To answer this question, first consider your #1. Relaxing this constraint means there are 12 times more configurations than a regular Rubik's cube.

Then consider your #2. We have to figure out how many unique ways there are to put six colors on to six sides. An example of something that is NOT unique is take a regular Rubik's cube, and then apply a whole-cube rotation (X, Y, Z in the usual notation). Are there different colors on different sides now? Yes... but that's not really a unique cube.

So WLOG let's put white on the Down side of the cube. Now consider the Upper side. Each of the five remaining colors would result in a different unique configuration, so put any remaining color there (say green). Therefore so far we have $5$.

Now consider the Left side. It doesn't matter what color we put here, as none of them will result in a different unique configuration, so put any remaining color there (say blue). So far we still have $5$.

Now consider the Right side. Each of the three remaining colors would result in a different unique configuration. So put any remaining color there (say yellow). So now we have $5\times3$.

Now consider the Front side. Each of the two remaining colors would result in a different unique configuration. So now we have $5\times3\times2$. And there's only one remaining color to place on the Back side, so it must go there.

So $5\times3\times2=30$. That is for your #2.

Putting it all together we have part 1 times part 2 times the number of regular Rubik's cube permutations:

$$ 12\times30\times43252003274489856000=15570721178816348160000 $$

or approximately $1.55\times10^{22}$.

Another way to calculate part 2 is to say there are six colors and six spots for them, so $6!$, but we have to divide by the number of ways to rotate a whole cube. To calculate the number of ways to rotate a whole cube, there are six different colors that can be on the Upper side, and once that is fixed, there are four colors that can be on the Left. So $6!/6/4=30$.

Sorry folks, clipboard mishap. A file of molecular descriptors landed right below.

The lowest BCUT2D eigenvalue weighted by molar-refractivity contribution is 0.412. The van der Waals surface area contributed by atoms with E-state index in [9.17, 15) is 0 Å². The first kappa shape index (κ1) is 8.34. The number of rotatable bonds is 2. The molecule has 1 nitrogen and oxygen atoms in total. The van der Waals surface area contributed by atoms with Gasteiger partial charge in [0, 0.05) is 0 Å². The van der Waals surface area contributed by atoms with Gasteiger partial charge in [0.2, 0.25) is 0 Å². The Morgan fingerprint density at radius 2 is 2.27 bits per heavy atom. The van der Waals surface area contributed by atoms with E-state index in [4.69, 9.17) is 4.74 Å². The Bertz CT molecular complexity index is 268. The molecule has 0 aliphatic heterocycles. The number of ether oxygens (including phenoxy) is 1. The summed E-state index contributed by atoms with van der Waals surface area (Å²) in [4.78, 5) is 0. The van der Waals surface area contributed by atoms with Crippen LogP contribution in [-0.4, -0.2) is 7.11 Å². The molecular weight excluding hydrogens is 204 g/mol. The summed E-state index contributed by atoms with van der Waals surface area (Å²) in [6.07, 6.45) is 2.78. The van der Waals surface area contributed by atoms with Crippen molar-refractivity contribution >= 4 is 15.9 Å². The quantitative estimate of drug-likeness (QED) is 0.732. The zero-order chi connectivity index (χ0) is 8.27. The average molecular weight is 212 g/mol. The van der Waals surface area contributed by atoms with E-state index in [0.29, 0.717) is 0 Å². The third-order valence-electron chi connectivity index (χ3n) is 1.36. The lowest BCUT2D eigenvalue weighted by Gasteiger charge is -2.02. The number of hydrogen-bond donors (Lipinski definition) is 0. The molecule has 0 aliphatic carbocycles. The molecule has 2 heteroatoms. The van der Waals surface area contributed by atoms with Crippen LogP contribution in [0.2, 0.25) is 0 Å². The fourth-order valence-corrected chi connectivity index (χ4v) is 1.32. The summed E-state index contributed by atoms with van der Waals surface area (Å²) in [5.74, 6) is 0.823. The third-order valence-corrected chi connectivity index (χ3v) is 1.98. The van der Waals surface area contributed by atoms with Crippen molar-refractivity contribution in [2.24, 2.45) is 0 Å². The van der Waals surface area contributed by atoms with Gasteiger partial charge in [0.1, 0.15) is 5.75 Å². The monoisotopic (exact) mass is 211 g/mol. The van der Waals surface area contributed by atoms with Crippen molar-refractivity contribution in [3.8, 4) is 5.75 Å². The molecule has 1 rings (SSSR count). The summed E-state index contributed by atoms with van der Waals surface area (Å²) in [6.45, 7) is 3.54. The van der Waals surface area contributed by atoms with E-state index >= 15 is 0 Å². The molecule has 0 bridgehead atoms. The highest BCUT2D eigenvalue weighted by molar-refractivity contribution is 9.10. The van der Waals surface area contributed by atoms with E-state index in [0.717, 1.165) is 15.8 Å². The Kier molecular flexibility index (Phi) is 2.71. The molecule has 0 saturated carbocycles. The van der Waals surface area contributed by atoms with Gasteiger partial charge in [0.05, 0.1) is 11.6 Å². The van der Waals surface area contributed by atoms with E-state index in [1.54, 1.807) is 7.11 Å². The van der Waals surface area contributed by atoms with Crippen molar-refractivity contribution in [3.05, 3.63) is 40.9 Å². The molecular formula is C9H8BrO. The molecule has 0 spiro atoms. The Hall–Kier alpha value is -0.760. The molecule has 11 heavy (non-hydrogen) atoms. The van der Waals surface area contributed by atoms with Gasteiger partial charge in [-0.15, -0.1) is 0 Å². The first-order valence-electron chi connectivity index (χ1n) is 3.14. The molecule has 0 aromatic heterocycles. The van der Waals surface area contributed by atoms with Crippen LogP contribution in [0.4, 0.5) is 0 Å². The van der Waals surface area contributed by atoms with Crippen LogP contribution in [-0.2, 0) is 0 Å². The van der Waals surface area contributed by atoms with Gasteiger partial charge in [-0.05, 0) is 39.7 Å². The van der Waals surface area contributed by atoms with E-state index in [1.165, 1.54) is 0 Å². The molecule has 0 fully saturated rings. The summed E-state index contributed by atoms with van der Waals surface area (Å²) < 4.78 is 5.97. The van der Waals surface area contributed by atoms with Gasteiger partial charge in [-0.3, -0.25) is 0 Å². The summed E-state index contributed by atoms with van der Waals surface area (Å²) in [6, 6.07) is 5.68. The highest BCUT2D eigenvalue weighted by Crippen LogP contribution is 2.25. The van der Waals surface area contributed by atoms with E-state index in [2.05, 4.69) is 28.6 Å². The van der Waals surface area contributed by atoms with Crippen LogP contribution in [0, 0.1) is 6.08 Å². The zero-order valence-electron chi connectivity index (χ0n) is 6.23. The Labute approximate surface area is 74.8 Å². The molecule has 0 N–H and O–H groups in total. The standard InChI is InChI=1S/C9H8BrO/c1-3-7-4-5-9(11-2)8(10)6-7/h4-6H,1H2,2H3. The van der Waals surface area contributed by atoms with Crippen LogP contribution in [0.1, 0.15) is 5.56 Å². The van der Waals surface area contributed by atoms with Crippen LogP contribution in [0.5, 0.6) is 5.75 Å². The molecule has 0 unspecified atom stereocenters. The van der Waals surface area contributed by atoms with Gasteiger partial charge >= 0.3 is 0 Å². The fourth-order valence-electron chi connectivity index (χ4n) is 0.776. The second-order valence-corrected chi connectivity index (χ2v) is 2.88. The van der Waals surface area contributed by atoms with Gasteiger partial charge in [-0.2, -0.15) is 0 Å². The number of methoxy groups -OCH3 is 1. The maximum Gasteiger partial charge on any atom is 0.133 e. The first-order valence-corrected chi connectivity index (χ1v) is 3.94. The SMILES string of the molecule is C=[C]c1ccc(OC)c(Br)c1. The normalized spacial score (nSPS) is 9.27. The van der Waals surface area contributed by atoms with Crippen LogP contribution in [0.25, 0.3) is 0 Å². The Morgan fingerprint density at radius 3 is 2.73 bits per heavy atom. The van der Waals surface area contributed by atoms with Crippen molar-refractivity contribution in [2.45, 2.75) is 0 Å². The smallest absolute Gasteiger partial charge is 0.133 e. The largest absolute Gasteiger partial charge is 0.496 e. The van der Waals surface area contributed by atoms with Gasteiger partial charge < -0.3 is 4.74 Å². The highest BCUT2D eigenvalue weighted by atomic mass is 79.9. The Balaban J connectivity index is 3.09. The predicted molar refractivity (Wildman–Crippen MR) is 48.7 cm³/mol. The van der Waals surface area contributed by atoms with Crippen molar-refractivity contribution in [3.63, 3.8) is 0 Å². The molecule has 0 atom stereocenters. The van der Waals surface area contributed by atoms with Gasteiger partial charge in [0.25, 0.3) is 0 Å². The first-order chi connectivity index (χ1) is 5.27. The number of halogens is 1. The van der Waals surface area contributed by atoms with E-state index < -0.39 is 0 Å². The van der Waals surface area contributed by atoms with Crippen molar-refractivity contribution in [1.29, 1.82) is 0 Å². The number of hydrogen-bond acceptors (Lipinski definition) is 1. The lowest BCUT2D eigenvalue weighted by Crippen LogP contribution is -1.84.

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  • $\begingroup$ There's one part I don't get, why did you say that it dosent matter whatever colour we get on the left side? Since from what I understand it does matter what colour is put there,if we put yellow there for example, that will result in a edge piece with green and yellow on it, but putting blue will give an edge with green and blue on it. So that means that the which colour goes on the left side would make an impact since the edge pieces change completely depending on what it on that side, thus giving completely new permutations of the cube. $\endgroup$ May 21 at 20:59
  • $\begingroup$ Maybe I didn't to the best job of explaining it, but here we're trying to calculate how many unique ways we can put six colors on six sides. If you want, you can use the alternate explanation at the bottom. But to better explain the first method, say we already put white on the Down, and green on the Upper. With these two colors in place, there are only so many possible configurations left, call it $n$. Now put yellow on the Left side. There are still $n$ possible configurations. You can verify this by rotating the whole cube keeping UD the same, but you can put yellow anywhere. $\endgroup$
    – timidpueo
    May 21 at 21:49
  • $\begingroup$ ohh I think I get it now.There is one more problem though, I think there will be double counting in some cases, since, its possible that the effect of stickers changing can be nullified by twisting or flipping in an opposite way, but in your calculations I think that will be included. However other than that, I think your answer is perfect and answers my question, Thank you very much! $\endgroup$ May 21 at 22:25